Tag Archives: Tokyo

The Stories In The Story

Asakusa (Tokyo), Japan. May 2014.



There’s a writing exercise I use with my students where I give them an image–usually something clipped from a magazine–and tell them to write about what they see for a set period of time. Then I give them a blank sheet of card-stock paper with a small square cut out of it. I tell them to put the card-stock over their image and move it around until it reveals some interesting detail, then write only about that smaller part of the image for the same amount of time. Often they write completely different stories or poems, about completely different things and from completely different perspectives. And yet, when you pull back, sometimes it’s difficult to see that all those stories are happening simultaneously.

It’s not really surprising then, that this is also a pretty important idea in photography. In many ways, the art of photography is the art of cropping. We use our cameras to crop the visible world down to the frame within the lens. Once we’ve taken the photograph, we can crop hundreds of different stories from the same frozen moment by shifting our attention and narrowing or expanding our frame to suit. How does the story of hands on a smartphone change if we are also given a glimpse of the face that is using it? What if we only see part of the face that’s using it–lips slightly parted in what? exasperation, exclamation, desperation, wonder? How important is the story of that phone if we move it to the side of the frame and centre on a woman in a jean-jacket or a man piggy-backing his boy and carrying a folded stroller?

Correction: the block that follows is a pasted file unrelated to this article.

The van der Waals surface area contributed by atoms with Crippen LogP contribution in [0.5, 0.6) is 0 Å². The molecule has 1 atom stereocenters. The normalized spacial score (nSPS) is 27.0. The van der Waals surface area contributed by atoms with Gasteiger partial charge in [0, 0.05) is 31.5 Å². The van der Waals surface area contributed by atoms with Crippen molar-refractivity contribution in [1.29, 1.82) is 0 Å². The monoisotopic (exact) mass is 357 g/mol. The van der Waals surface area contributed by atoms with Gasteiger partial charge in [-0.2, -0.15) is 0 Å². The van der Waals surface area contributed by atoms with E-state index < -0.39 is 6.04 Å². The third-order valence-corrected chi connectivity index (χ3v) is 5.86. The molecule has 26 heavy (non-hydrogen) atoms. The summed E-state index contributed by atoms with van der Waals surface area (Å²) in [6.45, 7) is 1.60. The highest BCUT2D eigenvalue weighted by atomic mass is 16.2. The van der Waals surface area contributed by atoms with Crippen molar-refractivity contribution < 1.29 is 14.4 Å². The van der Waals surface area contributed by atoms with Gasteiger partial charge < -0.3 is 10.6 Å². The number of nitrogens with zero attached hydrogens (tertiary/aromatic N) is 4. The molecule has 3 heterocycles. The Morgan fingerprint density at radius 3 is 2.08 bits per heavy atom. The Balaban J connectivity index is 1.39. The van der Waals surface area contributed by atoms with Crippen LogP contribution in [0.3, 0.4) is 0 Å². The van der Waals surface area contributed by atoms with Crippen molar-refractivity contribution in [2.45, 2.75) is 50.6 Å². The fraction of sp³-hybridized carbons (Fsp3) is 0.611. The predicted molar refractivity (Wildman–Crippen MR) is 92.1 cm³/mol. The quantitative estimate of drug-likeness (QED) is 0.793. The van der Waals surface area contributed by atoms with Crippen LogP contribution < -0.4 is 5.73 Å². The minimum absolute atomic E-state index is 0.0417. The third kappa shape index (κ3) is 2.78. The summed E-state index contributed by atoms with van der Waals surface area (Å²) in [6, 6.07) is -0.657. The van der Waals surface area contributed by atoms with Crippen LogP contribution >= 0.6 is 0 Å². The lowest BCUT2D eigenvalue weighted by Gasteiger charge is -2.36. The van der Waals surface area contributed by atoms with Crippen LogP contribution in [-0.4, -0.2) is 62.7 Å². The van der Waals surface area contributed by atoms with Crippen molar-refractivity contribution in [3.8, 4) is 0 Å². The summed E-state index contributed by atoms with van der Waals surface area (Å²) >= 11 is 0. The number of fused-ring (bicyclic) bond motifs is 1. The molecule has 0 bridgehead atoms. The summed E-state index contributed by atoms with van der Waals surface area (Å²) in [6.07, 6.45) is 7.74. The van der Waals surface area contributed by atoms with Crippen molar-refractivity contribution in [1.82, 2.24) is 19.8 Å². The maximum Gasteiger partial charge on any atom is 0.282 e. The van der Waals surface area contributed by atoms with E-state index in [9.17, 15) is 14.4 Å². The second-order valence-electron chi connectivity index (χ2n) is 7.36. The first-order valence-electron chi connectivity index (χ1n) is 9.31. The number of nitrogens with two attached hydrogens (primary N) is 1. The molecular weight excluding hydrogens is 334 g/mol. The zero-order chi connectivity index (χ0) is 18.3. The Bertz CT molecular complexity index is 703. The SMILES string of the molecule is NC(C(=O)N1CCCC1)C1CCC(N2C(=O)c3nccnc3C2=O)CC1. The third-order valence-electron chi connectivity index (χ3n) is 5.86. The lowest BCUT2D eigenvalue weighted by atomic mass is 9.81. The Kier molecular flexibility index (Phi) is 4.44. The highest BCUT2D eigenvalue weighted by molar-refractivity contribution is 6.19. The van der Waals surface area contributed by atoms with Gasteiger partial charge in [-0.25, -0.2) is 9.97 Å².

Each of these images is cropped from the same image (below). Which story is the most compelling to you?

Ginza

Tokyo, Japan. May 2014.

Sometimes we forget to be tourists in the places we live. Having visitors helps. On this occasion, we ventured into Ginza, headed for the Laduree Tea Room, but arrived too early and had to wait outside a bit before we could go in. The waiting was exceptional, as the day was clear and temperate and given to people-watching.

I took this photograph in the window of a department store. A line of brightly coloured pedestrians makes its way through the monochrome of sand-dune beach-brush, a black-and-white couple sits on steps imagined from the crosswalk zebra and a spectrum of silver sand spills out into the city streets under facades of glass and brick and the signage of the city while an icon of fashion turns the other cheek. Even as the spring becomes the summer, it’s all about the layers.